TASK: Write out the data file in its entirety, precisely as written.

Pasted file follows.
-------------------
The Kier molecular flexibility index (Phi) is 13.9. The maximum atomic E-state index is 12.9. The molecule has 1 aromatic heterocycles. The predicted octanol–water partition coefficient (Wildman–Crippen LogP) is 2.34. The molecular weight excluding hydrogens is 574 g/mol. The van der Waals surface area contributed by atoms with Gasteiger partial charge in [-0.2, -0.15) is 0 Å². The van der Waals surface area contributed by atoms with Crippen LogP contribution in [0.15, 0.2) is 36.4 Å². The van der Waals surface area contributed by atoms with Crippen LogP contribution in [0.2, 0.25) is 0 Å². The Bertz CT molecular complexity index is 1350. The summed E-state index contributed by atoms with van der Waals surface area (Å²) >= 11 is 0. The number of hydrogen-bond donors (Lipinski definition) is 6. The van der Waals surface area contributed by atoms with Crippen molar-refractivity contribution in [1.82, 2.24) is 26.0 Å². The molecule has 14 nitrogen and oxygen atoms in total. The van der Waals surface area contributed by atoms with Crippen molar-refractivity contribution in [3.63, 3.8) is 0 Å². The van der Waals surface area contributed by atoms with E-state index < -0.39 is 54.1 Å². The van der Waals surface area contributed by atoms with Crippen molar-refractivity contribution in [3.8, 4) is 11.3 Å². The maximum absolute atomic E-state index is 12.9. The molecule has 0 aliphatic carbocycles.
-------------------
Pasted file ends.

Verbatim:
The Kier molecular flexibility index (Phi) is 13.9. The maximum atomic E-state index is 12.9. The molecule has 1 aromatic heterocycles. The predicted octanol–water partition coefficient (Wildman–Crippen LogP) is 2.34. The molecular weight excluding hydrogens is 574 g/mol. The van der Waals surface area contributed by atoms with Gasteiger partial charge in [-0.2, -0.15) is 0 Å². The van der Waals surface area contributed by atoms with Crippen LogP contribution in [0.15, 0.2) is 36.4 Å². The van der Waals surface area contributed by atoms with Crippen LogP contribution in [0.2, 0.25) is 0 Å². The Bertz CT molecular complexity index is 1350. The summed E-state index contributed by atoms with van der Waals surface area (Å²) >= 11 is 0. The number of hydrogen-bond donors (Lipinski definition) is 6. The van der Waals surface area contributed by atoms with Crippen molar-refractivity contribution in [1.82, 2.24) is 26.0 Å². The molecule has 14 nitrogen and oxygen atoms in total. The van der Waals surface area contributed by atoms with Crippen molar-refractivity contribution in [3.63, 3.8) is 0 Å². The van der Waals surface area contributed by atoms with E-state index < -0.39 is 54.1 Å². The van der Waals surface area contributed by atoms with Crippen molar-refractivity contribution in [3.8, 4) is 11.3 Å². The maximum absolute atomic E-state index is 12.9. The molecule has 0 aliphatic carbocycles.